It seems every Tom, Dick and Harry call themselves headhunters nowadays. Even what some do at best, is shopping on the internet and electronic job boards. Don’t be fooled because there are headhunters and then there are headhunters.

It’s of course not really important how we in the recruitment industry like to see ourselves. It is what you, dear reader, define who’s who in our business. Fees in the recruitment industry vary from 10% to 35% of the candidate’s first year’s income. That corresponds to approx. 1.5 month’s salary and up to 4.5 month’s salary. What’s the difference you may ask?

There is no hidden agenda, there is nothing unusual, and there is no best kept secret. It’s like in any other business model, you get what you pay for. The more you do yourself the cheaper it is. The more you outsource and the more you want others to help, you will obviously have to pay for their time. Trust me, there is no Happy Potter & Partners in the recruitment business who with a bit of magic turn out great talented candidates.

So the easy way is to use a popular internet job board where you buy a piece of real estate to present your job requirements and your company. That is an incredible efficient way of buying resumes. If you have used this service, however, you know that to find the needle in the haystack you will spend hours to read through the pile of applications that is spamming your inbox. Most people in job boards are below 40 years old, have less than 10 years work experience and earn less than 100,000 Thai baht a month. For sure, not the place where you find senior managers.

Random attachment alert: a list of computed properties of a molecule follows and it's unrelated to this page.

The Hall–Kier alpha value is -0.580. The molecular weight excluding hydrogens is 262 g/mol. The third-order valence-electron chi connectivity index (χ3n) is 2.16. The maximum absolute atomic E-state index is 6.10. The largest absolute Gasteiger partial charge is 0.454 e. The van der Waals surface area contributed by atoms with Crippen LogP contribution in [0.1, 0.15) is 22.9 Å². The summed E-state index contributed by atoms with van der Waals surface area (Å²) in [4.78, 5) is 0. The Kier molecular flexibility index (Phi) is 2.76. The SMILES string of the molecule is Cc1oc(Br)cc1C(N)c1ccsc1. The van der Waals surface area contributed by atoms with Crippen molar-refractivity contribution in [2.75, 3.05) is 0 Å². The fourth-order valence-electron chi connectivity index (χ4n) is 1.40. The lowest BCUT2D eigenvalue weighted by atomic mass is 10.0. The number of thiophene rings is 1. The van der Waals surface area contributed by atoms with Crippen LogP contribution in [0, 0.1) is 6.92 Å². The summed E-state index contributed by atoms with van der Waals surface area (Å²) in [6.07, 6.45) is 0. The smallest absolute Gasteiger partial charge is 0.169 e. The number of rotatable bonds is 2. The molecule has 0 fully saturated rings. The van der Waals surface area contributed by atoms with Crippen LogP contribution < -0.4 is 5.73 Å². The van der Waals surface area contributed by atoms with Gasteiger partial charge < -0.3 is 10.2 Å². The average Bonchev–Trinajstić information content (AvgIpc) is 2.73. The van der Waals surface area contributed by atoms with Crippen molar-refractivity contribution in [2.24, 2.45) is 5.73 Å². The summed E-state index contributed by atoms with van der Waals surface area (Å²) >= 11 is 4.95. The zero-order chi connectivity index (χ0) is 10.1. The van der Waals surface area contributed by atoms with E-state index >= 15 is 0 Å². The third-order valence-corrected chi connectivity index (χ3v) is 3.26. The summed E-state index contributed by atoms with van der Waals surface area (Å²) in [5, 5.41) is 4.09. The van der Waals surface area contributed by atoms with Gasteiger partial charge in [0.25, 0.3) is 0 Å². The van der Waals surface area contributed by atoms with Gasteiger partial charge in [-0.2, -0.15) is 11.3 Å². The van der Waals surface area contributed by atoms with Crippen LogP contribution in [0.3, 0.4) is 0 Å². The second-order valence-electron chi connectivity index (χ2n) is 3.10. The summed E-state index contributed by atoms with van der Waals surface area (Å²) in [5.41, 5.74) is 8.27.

Another option is to rely on a data base recruiter who will find you the best they have on file. That means not necessarily the best qualified candidate in the market. This is often a relative quick process as all it takes is to shop around in the data base and internet job boards to find what comes close to your requirements. As this service is typically contingent on you hiring a presented candidate, the incentive for this type of recruiter is to find anything that just remotely looks like your profile.

It’s like throwing spaghetti on the wall with the hope that one sticks. If you use this option and do not get any resumes within a week, start being concerned. The reason is most likely that nothing came out in the data base search. Your order is now put on the backburner waiting for a miracle to happen, i.e. a new resume comes in which appears to be what you are looking for. This business model is all about turning requests for resumes around as quick as possible as the recruiter is only paid if you hire their candidate. There is no time or incentive in using weeks to search. This is FMCG, Fast Moving Candidate Goods in play.